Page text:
6. Rules Don’t Apply

It's been far, far too long since Warren Beatty has graced the screen with his presence. The actor and director's career has almost always been influenced by quality over quantity, and partly because of that, we haven't seen Beatty act since 2001's disastrous Town & Country, and nor has he directed since his wonderful and hilarious 1998 film, Bulworth. 18 years later, he's returning with a longtime passion project of his, Rules Don't Apply. In the period romance, Beatty plays Howard Hughes, and he looks delightful in the role. The trailer is meandering, but who cares? This is the return of Warren Beatty, the director who gave us movies as varied and as entertaining as Reds, Dick Tracy, Bulworth, and half of Heaven Can Wait. Another feature film from this man is an event. – JG

5. Billy Lynn's Long Halftime Walk

What, exactly, is Billy Lynn's Long Halftime Walk? For starters, it's an Iraq War drama from director Ang Lee with one seriously bonkers cast, including Kristen Stewart, Vin Diesel, Chris Tucker, Garrett Hedlund, Steven Martin, Tim Blake Nelson. It's based on a 2012 novel by Ben Fountain. It was shot in 3D at 120 frames per second, the highest rate for a major feature film to date. And it will apparently take place predominately at a Dallas Cowboys halftime show where the title character and a few other war heroes are paraded before the American people before they're shipped back to Iraq. All of that makes me say "Huh?", but there's no getting around how fascinating this all sounds. Lee is one of the most ambitious filmmakers a live today and his films have often been windows that allow us to peer at great truths and engage with stunning beauty. If he wants to make an anti-war drama set mostly at a football game while experimenting with film technology that is apparently next-level astonishing, I will will happily pay for a ticket. - JH

4. Arrival

Denis Villeneuve has proven himself time and time again to be one of the most exciting directors working at the moment and the thought of this sophisticated, thoughtful, and intense filmmaker tackling hard science fiction is exciting stuff. Arrival looks like a cousin to movies like Close Encounters of the Third Kind and Contact, sci-fi movies that don't treat alien life as a threat that has arrived to blow up skyscrapers, but as a beautiful and intriguing mystery that needs to be solved. Amy Adams stars as a linguist who is brought in by the United States government to find a way to communicate with the extraterrestrial spacecrafts that have suddenly arrived on Earth with Jeremy Renner playing a mathematician who assists her with her mission. In a year where everyone is talking about Star Wars, Arrival sounds like a necessary change of pace. Smart, adult science fiction is a rarity and it should be treasured. - JH

3. La La Land

After Whiplash, I decided I was ready to follow director Damien Chazelle wherever he went next...and he apparently decided that a colorful, romantic musical starring Ryan Gosling and Emma Stone was the way to go. And can you blame him? The early teaser trailers for La La Land suggest only the most basic skeleton of the plot  – Gosling's jazz pianist falls for Stone's aspiring actress and they sing and dance and look gorgeous – but they are stunning to behold, showcasing lush colors, cleverly composed set pieces, and the flavor of an old technicolor musical gracefully transported to the year 2016. It looks sweet and melancholy and magical. In Chazelle I trust. - JH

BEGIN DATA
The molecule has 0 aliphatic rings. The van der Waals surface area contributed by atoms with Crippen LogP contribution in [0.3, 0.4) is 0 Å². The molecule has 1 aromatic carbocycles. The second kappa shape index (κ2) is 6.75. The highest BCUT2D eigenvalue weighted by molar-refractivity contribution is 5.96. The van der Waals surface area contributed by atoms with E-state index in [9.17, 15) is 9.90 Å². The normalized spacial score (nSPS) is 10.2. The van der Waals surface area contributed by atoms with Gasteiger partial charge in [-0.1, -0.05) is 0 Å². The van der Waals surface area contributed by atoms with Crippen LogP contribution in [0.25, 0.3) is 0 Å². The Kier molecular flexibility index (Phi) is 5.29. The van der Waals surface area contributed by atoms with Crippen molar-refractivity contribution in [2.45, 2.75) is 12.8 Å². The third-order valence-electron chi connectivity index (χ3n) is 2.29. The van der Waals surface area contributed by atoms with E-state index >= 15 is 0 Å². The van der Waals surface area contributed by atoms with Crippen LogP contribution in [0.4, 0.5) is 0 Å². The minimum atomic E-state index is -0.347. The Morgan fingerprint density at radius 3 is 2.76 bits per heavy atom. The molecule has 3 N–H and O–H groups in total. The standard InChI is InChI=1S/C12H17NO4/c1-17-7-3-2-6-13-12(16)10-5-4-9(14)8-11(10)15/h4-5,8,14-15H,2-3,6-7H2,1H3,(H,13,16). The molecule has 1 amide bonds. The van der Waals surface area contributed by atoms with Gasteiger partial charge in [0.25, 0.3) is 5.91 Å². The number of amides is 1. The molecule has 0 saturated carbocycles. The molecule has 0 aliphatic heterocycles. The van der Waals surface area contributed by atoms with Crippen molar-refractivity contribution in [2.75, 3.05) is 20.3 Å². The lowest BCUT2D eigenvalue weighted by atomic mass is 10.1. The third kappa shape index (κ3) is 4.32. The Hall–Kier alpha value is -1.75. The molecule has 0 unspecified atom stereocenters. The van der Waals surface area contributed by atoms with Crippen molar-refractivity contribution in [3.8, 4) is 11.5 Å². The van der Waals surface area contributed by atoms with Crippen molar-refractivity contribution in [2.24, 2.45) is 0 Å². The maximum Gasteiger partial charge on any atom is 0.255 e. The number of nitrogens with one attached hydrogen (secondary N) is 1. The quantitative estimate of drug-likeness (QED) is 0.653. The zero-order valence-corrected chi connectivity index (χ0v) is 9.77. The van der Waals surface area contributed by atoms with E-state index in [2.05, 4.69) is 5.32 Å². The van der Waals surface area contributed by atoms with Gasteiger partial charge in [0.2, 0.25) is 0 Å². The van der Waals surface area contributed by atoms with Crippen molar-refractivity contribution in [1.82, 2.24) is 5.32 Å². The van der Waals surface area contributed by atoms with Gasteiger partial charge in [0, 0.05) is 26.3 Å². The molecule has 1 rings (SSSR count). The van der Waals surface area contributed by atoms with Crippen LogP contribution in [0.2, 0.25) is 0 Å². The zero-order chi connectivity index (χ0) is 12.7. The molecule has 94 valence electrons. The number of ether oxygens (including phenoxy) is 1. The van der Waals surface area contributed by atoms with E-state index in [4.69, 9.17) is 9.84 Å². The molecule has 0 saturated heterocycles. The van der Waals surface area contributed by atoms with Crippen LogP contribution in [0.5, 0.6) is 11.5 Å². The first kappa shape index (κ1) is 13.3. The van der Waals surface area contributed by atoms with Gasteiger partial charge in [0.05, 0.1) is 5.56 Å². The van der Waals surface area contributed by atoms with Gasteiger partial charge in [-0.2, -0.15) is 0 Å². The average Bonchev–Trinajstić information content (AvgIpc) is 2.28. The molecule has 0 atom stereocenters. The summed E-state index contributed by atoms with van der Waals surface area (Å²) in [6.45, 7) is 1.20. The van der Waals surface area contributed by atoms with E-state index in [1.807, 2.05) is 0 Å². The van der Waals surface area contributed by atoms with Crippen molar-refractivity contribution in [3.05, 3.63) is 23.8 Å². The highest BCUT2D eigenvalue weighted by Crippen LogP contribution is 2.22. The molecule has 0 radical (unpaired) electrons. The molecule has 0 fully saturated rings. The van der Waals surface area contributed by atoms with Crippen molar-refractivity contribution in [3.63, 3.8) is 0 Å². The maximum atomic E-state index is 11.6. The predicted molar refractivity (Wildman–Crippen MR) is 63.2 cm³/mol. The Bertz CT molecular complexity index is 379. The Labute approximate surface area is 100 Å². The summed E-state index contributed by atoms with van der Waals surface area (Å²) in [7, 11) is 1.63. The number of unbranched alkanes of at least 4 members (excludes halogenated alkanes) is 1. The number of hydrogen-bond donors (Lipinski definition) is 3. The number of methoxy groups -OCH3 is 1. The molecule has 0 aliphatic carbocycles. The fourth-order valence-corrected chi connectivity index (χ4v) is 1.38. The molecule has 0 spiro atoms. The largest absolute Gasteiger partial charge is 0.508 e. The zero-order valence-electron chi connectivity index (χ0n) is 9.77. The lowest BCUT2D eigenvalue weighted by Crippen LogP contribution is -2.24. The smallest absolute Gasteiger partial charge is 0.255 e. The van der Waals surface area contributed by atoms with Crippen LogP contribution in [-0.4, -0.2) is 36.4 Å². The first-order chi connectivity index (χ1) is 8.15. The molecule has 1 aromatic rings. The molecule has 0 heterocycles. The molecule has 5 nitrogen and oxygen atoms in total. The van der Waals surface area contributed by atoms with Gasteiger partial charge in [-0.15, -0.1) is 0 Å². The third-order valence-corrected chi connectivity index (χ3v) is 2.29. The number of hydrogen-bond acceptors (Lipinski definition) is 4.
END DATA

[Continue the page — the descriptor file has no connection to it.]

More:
2. Loving

Jeff Nichols is four-for-four, with Shotgun Stories, Take Shelter, Mud, and Midnight Special deserving consideration for any list of the best movies released in the past decade. Loving continues his trend of rotating between thoughtful genre fare and deeply personal Southern dramas – of course he'd follow the movie about a kid with mysterious superpowers with a historical romance about Mildred Jeter and Richard Loving, an interracial couple who were arrested imprisoned after getting married in Virginia in 1958. While that story sounds like a perfect foundation for a straightforward and Oscar-friendly biopic, Nichols is one of our most sensitive and observational filmmakers, the kind of director who favors small moments of grace instead of sweeping gestures. I'm fascinated by what he'll do with this material. It helps that the film finds him once again teaming up with Joel Edgerton, who's so incredibly good in Midnight Special. And it definitely helps that he shares the screen with Ruth Negga, who had me at hello with her work on AMC's Preacher and continues to be one of the most exciting modern presences on both film and television. - JH

1. Silence

Martin Scorsese has always been a deeply religious filmmaker, an artist obsessed with sin and guilt and the possibility (and improbability) of of redemption. He has a fascination with monsters and the violence they visit upon the world, but he also explores the darkest nooks and crannies of his Catholicism, looking for some kind of light in the darkest places. The Last Temptation of Christ remains the finest film ever made about religion, a moving and humanistic examination of what it means to serve the greater good and the sacrifices that such a life involve. So yeah, Scorsese making a new movie that is directly and entirely about faith and Christianity is a reason to celebrate...and possibly to steel yourself. Silence, which stars Andrew Garfield, Adam Driver, Liam Neeson, and Ciaran Hinds, follows two Jesuit Catholic priests who travel to Japan in the 17th century to track down their mentor and spread the gospel. Things do not go well, as both men endure various trials and persecution. The film doesn't have a release date yet (and it supposedly runs north of three hours), but this is the exact kind of movie that you can expect to see squeezed in during the final days of December to guarantee a shot at end-of-the-year awards. This could be something truly special. - JH